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    ABSTRACT: Legionella pneumophila, a facultative intracellular pathogen, replicates within and kills thioglycolate-elicited (TG) macrophages from A/J mice, while growth is inhibited in TG macrophages from BALB/c mice which show no impaired viability. The role of iron in BALB/c and A/J macrophages regarding their permissiveness to L. pneumophila intracellular growth was investigated. We previously reported that TG macrophages from the A/J mouse strain readily supported the intracellular growth of L. pneumophila, while resident macrophages from the same strain of mice were not permissive. Recently we also found that such a difference in permissiveness between both A/J macrophage populations may be explained, at least in part, to intracellular availability of iron. In this report, differences in permissiveness to L. pneumophila growth between A/J TG macrophages and BALB/c TG macrophages was not due to intracellular iron availability. BALB/c and A/J TG macrophages exhibited similar expression of transferrin receptor and cellular iron content. The treatment of BALB/c TG macrophages with different iron compounds, namely ferric nitrilotriacetate (12.5-100 microM), ferric citrate (12.5-100 microM) and transferrin (0.5-5 mg ml-1), did not stimulate the intracellular proliferation of L. pneumophila. The reduction of intracellular iron availability by treatment with antibodies against transferrin receptor or with desferrioxamine suppressed the growth of L. pneumophila within BALB/c TG macrophages, suggesting that these cells do not restrict L. pneumophila growth because of iron. The production of nitric oxide was also similar in both macrophage populations, as measured by the Griess reaction. However, the synthesis of oxygen reactive species was three times higher in non-permissive BALB/c macrophages.(ABSTRACT TRUNCATED AT 250 WORDS)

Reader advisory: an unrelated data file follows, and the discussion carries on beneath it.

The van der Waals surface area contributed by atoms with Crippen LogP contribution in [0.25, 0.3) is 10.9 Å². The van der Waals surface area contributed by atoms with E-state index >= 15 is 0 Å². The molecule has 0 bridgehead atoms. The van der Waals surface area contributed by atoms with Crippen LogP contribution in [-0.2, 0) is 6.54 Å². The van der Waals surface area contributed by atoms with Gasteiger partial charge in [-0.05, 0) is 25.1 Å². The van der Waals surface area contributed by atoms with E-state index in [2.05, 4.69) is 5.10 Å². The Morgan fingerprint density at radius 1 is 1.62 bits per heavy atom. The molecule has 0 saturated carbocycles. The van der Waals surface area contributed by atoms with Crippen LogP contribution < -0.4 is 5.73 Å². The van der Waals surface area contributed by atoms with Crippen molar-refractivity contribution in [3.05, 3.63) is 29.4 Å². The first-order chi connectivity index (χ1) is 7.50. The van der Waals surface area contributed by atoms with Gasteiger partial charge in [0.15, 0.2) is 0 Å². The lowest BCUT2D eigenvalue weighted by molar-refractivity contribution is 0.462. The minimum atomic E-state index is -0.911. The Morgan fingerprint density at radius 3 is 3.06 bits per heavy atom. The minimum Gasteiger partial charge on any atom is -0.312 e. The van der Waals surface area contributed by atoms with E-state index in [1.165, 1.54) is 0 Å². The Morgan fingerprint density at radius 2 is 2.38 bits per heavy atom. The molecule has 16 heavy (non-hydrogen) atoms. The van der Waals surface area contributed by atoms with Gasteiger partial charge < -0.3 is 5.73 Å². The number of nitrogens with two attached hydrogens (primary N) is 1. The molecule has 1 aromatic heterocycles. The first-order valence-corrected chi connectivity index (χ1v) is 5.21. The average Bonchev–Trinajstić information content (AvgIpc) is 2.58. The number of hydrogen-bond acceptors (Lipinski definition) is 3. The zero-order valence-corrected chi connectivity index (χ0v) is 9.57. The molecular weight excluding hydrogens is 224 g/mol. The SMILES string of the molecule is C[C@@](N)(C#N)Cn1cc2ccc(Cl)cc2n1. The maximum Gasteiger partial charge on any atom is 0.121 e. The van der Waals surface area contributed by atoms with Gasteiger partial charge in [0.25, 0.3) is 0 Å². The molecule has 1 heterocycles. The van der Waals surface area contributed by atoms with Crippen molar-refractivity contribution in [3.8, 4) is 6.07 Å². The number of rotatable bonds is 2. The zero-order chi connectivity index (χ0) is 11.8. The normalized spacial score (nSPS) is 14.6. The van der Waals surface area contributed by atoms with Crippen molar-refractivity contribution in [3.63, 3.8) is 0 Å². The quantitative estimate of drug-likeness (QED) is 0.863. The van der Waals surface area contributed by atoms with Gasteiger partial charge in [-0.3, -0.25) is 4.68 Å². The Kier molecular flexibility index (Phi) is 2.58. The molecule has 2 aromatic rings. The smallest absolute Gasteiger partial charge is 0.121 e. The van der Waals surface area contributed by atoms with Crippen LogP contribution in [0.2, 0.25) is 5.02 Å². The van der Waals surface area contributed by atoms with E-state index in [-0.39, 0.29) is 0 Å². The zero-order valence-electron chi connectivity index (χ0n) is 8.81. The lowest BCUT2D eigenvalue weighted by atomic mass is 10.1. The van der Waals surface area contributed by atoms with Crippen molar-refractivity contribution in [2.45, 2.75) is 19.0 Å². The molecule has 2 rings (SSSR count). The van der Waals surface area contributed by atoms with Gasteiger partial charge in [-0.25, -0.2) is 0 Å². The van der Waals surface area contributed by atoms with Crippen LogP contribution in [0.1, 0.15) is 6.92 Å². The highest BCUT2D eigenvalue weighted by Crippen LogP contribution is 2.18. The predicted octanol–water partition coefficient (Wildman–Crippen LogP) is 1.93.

FEMS Immunology & Medical Microbiology 07/1994; 9(1):7-14. DOI:10.1111/j.1574-695X.1994.tb00467.x · 2.55 Impact Factor